But it would behoove Tehran Todd to gloss over that little detail in light of the antipathy, both real and imagined, that Ahmadinejad has demonstrated toward Jews and Israel. Besides, to most of the US, the Holy Land can do no wrong.
Instead, air programs about inter-faith dialogues between Iran and the US. Many have been initiated by groups such as Search for Common Ground, Network 2020 and the Fellowship of Reconciliation, all of which have visited Iran. Also, interview Iran's citizens to provide them a forum for sharing their love of American people and culture with us.
Finally, TT, report that scholars recently converged on Tehran to commemorate the 800th birthday of the poet Rumi. Not only is he revered by Muslims (anti-life Salafis and Wahabbis excepted), he's arguably America's most beloved poet since the likes of Rod McKuen and Maya Angelou.
Don't forget to mention that, before the minister of culture honored Rumi with a speech, the ceremony opened with an address delivered by none other than President Ahmadinejad himself. Please, Tehran Todd, help us know the spiritual side of the man who Israel sees as Mr. Thirty Seconds Over Tel Aviv.
To those who retort that Tehran Todd is a traitor, he only need remind us that the only difference between his message and that of progressive commentators in the US is that it's coming from Iran instead of the West.
Here comes the inevitable question. You seem to know a lot about this. Why don't you put your money where your mouth is, apply for a visa (Americans can only enter Iran in a group tour at present) and volunteer your services?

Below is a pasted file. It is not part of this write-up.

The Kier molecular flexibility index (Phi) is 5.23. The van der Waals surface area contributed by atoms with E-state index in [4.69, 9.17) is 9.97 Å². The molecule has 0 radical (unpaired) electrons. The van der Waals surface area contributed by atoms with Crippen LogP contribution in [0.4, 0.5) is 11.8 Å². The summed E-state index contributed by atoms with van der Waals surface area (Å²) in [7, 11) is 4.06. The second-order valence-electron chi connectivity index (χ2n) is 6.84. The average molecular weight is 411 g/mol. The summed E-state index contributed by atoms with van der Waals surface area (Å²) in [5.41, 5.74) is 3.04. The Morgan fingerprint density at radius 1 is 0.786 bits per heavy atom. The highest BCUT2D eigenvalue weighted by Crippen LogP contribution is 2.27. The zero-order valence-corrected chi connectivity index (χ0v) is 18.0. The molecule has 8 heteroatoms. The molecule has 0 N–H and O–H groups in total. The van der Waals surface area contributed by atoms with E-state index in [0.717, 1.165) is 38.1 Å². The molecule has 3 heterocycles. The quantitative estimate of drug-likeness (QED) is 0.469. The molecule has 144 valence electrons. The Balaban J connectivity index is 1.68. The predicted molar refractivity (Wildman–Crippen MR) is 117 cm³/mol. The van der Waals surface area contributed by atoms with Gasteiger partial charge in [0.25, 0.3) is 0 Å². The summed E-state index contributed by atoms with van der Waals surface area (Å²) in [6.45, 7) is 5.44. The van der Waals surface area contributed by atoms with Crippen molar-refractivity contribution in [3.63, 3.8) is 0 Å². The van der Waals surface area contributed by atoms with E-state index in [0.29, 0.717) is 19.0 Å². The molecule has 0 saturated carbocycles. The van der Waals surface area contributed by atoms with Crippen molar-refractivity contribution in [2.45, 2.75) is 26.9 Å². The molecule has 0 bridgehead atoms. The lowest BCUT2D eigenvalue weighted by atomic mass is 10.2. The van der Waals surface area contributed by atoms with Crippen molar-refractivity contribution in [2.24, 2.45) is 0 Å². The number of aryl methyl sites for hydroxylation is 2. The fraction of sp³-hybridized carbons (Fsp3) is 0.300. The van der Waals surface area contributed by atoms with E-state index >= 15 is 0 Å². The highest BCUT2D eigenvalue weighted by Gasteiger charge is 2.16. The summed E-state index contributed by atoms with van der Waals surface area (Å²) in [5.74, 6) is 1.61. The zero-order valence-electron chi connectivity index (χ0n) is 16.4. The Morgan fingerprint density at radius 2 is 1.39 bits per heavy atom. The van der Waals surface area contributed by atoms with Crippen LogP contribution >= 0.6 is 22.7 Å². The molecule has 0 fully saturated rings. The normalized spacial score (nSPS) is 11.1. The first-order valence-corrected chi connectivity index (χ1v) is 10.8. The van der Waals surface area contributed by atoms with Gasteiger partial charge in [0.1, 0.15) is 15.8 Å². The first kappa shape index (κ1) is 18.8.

I'm already doing my patriotic duty by paying off my credit card debt. Besides, this writer has a better idea. Actually it's that of another writer, the feminist and activist author Naomi Wolf, who suggests a new round of demonstrations.
Demonstrations? Where did they get us with Iraq? Anyway, we're too busy building a critical mass on the Web. Did you know that Vice President Cheney is sensitive to what he reads on blogs, whether it's the Drudge Report, Politico or DailyKos? Not.
Graciously appearing on a little-known blog (re-posted at AlterNet), Ms. Wolf provides detailed directions for sit-ins.
Demonstrations are bad enough, but sit-ins? They're so sixties. Hers, however, are the new and improved variety.
At first, they sound familiar: Set up a website for monthly events held in a public space; send a press kit to local media outlets.
Then Ms. Wolf gets inventive: Ask all attending to wear red, white, or blue shirts or sweaters. "A strong visual is more likely to get wide press coverage," she surmises.
Also, "Have people bring uniformly sized US flags." Not those dinky things you hold between your thumb and forefinger either. "It reinforces that this is pure support for the American system, not partisanship."
Finally, make music. "The civil rights movement sang," she writes, while progressives today make speeches. "For some mysterious reason, protests swell and move people when there is singing, but depress and dispirit people when there are only speeches or angry chanting."
Sit-ins, Ms. Wolf concludes, are "more effective now than a march; less cause for confrontation, more family-friendly. . . more of a community affirmation of American values and the Rule of Law." You remember law, don't you? Unfortunately, with possession nine-tenths, it's currently under the lock and key of Bush & Co.
But who among us has either the time or the network to initiate a series of sit-ins?
We can always appeal to those who have. For instance, try emailing an excerpt from Ms. Wolf's suggestions for her new demo model, as well as the link, to anti-war coalition United for Peace & Justice.
They might bristle at first, but if enough of us make ourselves heard, they'll eventually bend to the old adage that the customer knows best.